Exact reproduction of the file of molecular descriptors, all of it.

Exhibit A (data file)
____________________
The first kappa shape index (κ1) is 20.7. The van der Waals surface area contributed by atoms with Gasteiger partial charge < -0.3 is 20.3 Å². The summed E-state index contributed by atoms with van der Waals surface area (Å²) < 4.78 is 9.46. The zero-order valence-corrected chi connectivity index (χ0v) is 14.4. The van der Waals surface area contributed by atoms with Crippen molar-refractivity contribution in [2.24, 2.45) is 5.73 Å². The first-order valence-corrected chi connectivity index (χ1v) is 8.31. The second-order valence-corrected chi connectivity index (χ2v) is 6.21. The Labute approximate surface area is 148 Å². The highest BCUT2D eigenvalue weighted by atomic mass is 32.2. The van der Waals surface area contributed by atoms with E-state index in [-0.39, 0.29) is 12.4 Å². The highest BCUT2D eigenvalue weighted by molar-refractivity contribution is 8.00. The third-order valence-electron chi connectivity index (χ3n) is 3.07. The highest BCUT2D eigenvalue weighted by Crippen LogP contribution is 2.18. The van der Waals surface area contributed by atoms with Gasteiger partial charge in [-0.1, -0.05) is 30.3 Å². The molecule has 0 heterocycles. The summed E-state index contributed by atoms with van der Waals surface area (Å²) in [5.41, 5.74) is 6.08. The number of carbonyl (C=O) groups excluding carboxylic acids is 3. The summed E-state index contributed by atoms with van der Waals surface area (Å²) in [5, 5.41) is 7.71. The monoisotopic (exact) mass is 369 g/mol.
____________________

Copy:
The first kappa shape index (κ1) is 20.7. The van der Waals surface area contributed by atoms with Gasteiger partial charge < -0.3 is 20.3 Å². The summed E-state index contributed by atoms with van der Waals surface area (Å²) < 4.78 is 9.46. The zero-order valence-corrected chi connectivity index (χ0v) is 14.4. The van der Waals surface area contributed by atoms with Crippen molar-refractivity contribution in [2.24, 2.45) is 5.73 Å². The first-order valence-corrected chi connectivity index (χ1v) is 8.31. The second-order valence-corrected chi connectivity index (χ2v) is 6.21. The Labute approximate surface area is 148 Å². The highest BCUT2D eigenvalue weighted by atomic mass is 32.2. The van der Waals surface area contributed by atoms with E-state index in [-0.39, 0.29) is 12.4 Å². The highest BCUT2D eigenvalue weighted by molar-refractivity contribution is 8.00. The third-order valence-electron chi connectivity index (χ3n) is 3.07. The highest BCUT2D eigenvalue weighted by Crippen LogP contribution is 2.18. The van der Waals surface area contributed by atoms with Gasteiger partial charge in [-0.1, -0.05) is 30.3 Å². The molecule has 0 heterocycles. The summed E-state index contributed by atoms with van der Waals surface area (Å²) in [5.41, 5.74) is 6.08. The number of carbonyl (C=O) groups excluding carboxylic acids is 3. The summed E-state index contributed by atoms with van der Waals surface area (Å²) in [5, 5.41) is 7.71. The monoisotopic (exact) mass is 369 g/mol.